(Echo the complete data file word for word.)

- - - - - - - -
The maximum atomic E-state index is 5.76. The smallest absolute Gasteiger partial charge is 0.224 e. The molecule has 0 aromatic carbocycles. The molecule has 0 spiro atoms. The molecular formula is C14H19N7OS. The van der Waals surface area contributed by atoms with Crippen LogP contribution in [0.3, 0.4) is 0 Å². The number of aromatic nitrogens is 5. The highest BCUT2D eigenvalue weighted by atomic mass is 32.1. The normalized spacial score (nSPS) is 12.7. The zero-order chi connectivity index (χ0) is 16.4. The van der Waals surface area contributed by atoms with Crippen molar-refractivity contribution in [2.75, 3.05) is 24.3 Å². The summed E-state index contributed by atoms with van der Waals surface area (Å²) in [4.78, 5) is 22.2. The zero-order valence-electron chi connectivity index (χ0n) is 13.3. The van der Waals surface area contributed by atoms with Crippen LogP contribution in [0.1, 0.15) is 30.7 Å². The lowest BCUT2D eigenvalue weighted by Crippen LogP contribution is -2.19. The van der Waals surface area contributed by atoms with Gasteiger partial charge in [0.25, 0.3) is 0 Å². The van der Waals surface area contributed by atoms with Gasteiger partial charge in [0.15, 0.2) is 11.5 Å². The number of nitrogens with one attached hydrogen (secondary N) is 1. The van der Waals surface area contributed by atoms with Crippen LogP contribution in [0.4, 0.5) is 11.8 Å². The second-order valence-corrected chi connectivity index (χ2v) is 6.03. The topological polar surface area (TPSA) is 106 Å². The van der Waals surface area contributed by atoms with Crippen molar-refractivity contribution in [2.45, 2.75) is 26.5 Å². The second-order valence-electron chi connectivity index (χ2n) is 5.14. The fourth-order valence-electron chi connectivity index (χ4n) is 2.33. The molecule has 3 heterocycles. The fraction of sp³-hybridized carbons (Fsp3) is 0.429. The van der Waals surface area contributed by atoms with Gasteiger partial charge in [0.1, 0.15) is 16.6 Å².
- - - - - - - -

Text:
The maximum atomic E-state index is 5.76. The smallest absolute Gasteiger partial charge is 0.224 e. The molecule has 0 aromatic carbocycles. The molecule has 0 spiro atoms. The molecular formula is C14H19N7OS. The van der Waals surface area contributed by atoms with Crippen LogP contribution in [0.3, 0.4) is 0 Å². The number of aromatic nitrogens is 5. The highest BCUT2D eigenvalue weighted by atomic mass is 32.1. The normalized spacial score (nSPS) is 12.7. The zero-order chi connectivity index (χ0) is 16.4. The van der Waals surface area contributed by atoms with Crippen molar-refractivity contribution in [2.75, 3.05) is 24.3 Å². The summed E-state index contributed by atoms with van der Waals surface area (Å²) in [4.78, 5) is 22.2. The zero-order valence-electron chi connectivity index (χ0n) is 13.3. The van der Waals surface area contributed by atoms with Crippen LogP contribution in [0.1, 0.15) is 30.7 Å². The lowest BCUT2D eigenvalue weighted by Crippen LogP contribution is -2.19. The van der Waals surface area contributed by atoms with Gasteiger partial charge in [0.25, 0.3) is 0 Å². The van der Waals surface area contributed by atoms with Gasteiger partial charge in [0.15, 0.2) is 11.5 Å². The number of nitrogens with one attached hydrogen (secondary N) is 1. The van der Waals surface area contributed by atoms with Crippen LogP contribution in [0.4, 0.5) is 11.8 Å². The second-order valence-corrected chi connectivity index (χ2v) is 6.03. The topological polar surface area (TPSA) is 106 Å². The van der Waals surface area contributed by atoms with Crippen molar-refractivity contribution in [2.45, 2.75) is 26.5 Å². The second-order valence-electron chi connectivity index (χ2n) is 5.14. The fourth-order valence-electron chi connectivity index (χ4n) is 2.33. The molecule has 3 heterocycles. The fraction of sp³-hybridized carbons (Fsp3) is 0.429. The van der Waals surface area contributed by atoms with Gasteiger partial charge in [0.1, 0.15) is 16.6 Å².